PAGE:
for National Geographic News
Tanzania's Olduvai Gorge has yielded an impressive pile of fossilized bones and stone tools that may reshuffle the evolutionary tree of the early hominids and shed light on the behavior of some of human kind's earliest ancestors.
The gorge is most noted for the abundant fossil discoveries of esteemed anthropologists Louis and Mary Leakey from 1959 to 1976 which helped shape modern understanding of human origins.
The new find reported by Robert Blumenschine, an anthropologist at Rutgers University in New Brunswick, New Jersey, and an international team of colleagues includes an exquisitely-preserved 1.8 million-year-old fossilized hominid upper jaw, hundreds of stone tools, and butchered animal bones.
Blumenschine and colleagues describe the find in the February 21 issue of the journal Science.
The jaw bone is intact with all its upper teeth and the lower face, giving the scientists a unique opportunity to advance theories on the evolution of early humans.
"These things are so darn rare," said Blumenschine. "For early genus Homo there are maybe 50 specimens known. This one is complete enough to be ranked in the top ten, if not top five, of fossils of earliest genus Homo."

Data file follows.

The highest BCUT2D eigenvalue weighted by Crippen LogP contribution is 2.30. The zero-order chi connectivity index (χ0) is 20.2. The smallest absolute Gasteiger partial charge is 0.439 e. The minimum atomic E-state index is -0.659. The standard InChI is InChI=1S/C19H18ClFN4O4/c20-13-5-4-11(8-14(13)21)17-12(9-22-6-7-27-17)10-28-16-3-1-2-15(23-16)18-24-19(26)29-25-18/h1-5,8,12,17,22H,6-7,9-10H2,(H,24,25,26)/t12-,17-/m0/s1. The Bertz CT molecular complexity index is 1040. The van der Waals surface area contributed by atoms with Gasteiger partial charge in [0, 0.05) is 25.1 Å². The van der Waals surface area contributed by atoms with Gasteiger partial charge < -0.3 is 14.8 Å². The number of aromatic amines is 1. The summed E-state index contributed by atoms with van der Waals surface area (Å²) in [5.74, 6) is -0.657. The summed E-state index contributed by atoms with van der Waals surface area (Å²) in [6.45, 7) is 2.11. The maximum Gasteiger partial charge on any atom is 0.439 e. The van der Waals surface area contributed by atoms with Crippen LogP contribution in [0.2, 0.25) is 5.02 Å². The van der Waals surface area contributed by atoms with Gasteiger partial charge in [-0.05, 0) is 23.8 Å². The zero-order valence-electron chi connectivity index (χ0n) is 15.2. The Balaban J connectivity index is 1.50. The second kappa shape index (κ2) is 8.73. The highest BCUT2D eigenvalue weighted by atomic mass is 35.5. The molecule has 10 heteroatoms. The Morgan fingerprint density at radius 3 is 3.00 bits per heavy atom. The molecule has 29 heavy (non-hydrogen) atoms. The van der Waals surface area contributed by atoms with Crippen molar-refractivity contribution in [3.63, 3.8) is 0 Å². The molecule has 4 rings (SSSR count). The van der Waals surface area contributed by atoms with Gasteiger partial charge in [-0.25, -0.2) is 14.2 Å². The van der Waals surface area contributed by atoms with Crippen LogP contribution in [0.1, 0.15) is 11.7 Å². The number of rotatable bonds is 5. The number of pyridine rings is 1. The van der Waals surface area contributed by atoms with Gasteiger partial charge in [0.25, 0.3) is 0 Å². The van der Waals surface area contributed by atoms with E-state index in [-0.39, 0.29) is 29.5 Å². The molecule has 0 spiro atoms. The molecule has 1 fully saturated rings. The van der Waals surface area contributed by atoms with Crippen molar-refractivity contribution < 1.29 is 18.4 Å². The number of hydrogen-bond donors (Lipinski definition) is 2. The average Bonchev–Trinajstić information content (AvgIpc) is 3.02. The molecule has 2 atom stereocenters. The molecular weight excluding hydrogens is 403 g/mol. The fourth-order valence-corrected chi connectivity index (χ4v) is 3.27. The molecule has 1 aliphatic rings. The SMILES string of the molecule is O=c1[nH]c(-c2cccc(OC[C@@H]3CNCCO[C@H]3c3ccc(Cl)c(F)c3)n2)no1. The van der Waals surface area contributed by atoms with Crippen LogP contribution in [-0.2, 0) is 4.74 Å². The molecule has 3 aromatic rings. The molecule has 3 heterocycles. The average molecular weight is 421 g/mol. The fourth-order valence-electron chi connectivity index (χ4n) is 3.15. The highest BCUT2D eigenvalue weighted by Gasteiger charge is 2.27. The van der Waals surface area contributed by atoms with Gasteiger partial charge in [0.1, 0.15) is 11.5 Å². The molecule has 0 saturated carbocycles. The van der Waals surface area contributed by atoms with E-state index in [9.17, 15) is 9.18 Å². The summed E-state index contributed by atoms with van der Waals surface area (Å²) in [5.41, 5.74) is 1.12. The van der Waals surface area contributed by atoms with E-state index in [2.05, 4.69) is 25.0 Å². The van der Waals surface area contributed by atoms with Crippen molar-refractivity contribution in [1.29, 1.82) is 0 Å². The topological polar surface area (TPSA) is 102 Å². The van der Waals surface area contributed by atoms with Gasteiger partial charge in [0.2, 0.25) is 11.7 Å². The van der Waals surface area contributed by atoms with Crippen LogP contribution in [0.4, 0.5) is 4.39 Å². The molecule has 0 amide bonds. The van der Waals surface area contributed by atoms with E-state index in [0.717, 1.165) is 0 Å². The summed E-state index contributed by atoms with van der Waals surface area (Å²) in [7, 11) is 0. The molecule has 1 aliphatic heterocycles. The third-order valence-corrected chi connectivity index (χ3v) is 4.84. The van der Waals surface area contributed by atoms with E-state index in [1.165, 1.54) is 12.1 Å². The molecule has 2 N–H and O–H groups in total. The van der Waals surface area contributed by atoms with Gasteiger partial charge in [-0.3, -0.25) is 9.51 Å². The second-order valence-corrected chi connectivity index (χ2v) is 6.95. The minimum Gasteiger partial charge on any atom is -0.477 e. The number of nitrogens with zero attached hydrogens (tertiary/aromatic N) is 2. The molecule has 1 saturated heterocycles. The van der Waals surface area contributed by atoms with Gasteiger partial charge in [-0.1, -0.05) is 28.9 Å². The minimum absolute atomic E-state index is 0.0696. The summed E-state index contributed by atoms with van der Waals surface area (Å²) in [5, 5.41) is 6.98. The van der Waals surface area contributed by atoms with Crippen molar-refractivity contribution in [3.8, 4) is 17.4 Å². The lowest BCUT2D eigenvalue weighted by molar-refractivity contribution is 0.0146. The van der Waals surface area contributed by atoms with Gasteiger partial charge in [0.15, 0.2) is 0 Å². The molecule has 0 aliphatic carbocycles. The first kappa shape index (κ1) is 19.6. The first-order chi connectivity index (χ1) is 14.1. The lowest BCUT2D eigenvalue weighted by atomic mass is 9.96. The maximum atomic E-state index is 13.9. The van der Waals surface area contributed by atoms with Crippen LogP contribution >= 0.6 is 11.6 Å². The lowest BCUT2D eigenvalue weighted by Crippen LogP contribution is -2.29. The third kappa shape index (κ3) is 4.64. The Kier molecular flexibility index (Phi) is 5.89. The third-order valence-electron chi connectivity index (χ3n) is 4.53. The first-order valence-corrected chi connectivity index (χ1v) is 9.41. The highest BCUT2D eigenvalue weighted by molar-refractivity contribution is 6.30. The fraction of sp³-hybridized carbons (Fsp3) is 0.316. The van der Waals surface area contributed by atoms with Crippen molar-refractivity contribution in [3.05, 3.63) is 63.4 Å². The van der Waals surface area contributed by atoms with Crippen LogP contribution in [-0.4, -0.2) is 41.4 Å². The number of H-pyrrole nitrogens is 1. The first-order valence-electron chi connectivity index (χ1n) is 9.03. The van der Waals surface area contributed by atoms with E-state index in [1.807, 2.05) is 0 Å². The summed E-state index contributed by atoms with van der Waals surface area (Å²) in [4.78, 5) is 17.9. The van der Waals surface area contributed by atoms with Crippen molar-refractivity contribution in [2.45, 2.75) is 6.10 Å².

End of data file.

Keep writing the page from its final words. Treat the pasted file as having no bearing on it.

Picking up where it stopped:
The scientists assign the fossil, simply known as Olduvai Hominid (OH) 65, to Homo habilis, the earliest member of the genus Homo, the genus of humans. H. habilis was the first hominid to display traits such as tool technology, larger brain size, and a taste for large animals.
"These are all unusual traits and fundamental to what modern humans are all about," said Blumenschine.
The hominid fossil provides what Blumenschine calls an anatomical link between the two earliest members of the genus Homo, H. habilis, and H. rudolfensis, thus providing evidence that H. rudolfensis is not a separate species as some anthropologists claim.
The link is between a cranium known as ER 1470 found by Richard Leakey in northern Kenya in 1972 and described as H. rudolfensis and the original H. habilis specimen OH 7, a mandible or lower jaw, Mary and Louis Leakey's team found in 1960 at Olduvai Gorge.
"What we are arguing is that the ER 1470 cranium would fit nicely on the OH 7 mandible, and OH 65 provides the anatomical link," said Blumenschine. "We are suggesting that H. rudolfensis is not a valid taxonomic name, just a junior synonym of Homo habilis."
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